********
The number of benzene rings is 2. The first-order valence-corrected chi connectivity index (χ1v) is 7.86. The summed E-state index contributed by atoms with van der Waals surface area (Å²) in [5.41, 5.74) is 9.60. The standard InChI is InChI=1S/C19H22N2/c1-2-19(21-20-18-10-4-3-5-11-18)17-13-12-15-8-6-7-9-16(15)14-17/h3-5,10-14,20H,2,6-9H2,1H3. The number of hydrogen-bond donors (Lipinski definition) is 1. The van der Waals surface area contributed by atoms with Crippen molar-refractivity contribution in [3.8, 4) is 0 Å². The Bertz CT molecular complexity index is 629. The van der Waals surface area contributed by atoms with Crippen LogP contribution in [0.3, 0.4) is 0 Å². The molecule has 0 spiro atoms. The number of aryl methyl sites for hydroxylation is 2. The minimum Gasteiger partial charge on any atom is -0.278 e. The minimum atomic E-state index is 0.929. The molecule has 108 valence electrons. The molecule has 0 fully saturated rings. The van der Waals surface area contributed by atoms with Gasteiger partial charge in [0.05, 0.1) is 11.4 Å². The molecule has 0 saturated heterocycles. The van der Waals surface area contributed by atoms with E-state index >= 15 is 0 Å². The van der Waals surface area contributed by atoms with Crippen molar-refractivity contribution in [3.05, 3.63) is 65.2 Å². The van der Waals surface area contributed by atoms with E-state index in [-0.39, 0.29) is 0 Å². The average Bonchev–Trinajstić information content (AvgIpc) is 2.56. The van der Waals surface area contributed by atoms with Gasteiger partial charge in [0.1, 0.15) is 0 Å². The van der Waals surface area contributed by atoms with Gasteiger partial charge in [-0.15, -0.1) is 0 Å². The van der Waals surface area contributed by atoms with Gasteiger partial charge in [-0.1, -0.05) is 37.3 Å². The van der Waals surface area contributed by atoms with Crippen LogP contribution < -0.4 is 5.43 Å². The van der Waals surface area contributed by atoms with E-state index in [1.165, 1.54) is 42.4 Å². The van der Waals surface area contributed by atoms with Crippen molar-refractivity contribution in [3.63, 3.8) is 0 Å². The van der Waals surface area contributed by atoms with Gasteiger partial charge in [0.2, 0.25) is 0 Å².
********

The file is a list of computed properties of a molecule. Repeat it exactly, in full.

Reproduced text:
The number of benzene rings is 2. The first-order valence-corrected chi connectivity index (χ1v) is 7.86. The summed E-state index contributed by atoms with van der Waals surface area (Å²) in [5.41, 5.74) is 9.60. The standard InChI is InChI=1S/C19H22N2/c1-2-19(21-20-18-10-4-3-5-11-18)17-13-12-15-8-6-7-9-16(15)14-17/h3-5,10-14,20H,2,6-9H2,1H3. The number of hydrogen-bond donors (Lipinski definition) is 1. The van der Waals surface area contributed by atoms with Crippen molar-refractivity contribution in [3.8, 4) is 0 Å². The Bertz CT molecular complexity index is 629. The van der Waals surface area contributed by atoms with Crippen LogP contribution in [0.3, 0.4) is 0 Å². The molecule has 0 spiro atoms. The number of aryl methyl sites for hydroxylation is 2. The minimum Gasteiger partial charge on any atom is -0.278 e. The minimum atomic E-state index is 0.929. The molecule has 108 valence electrons. The molecule has 0 fully saturated rings. The van der Waals surface area contributed by atoms with Gasteiger partial charge in [0.05, 0.1) is 11.4 Å². The molecule has 0 saturated heterocycles. The van der Waals surface area contributed by atoms with E-state index >= 15 is 0 Å². The van der Waals surface area contributed by atoms with Crippen molar-refractivity contribution in [3.05, 3.63) is 65.2 Å². The van der Waals surface area contributed by atoms with E-state index in [-0.39, 0.29) is 0 Å². The average Bonchev–Trinajstić information content (AvgIpc) is 2.56. The van der Waals surface area contributed by atoms with Gasteiger partial charge in [0.1, 0.15) is 0 Å². The van der Waals surface area contributed by atoms with Gasteiger partial charge in [-0.15, -0.1) is 0 Å². The van der Waals surface area contributed by atoms with Gasteiger partial charge in [-0.1, -0.05) is 37.3 Å². The van der Waals surface area contributed by atoms with Crippen LogP contribution < -0.4 is 5.43 Å². The van der Waals surface area contributed by atoms with E-state index in [1.165, 1.54) is 42.4 Å². The van der Waals surface area contributed by atoms with Crippen molar-refractivity contribution in [3.63, 3.8) is 0 Å². The van der Waals surface area contributed by atoms with Gasteiger partial charge in [0.2, 0.25) is 0 Å².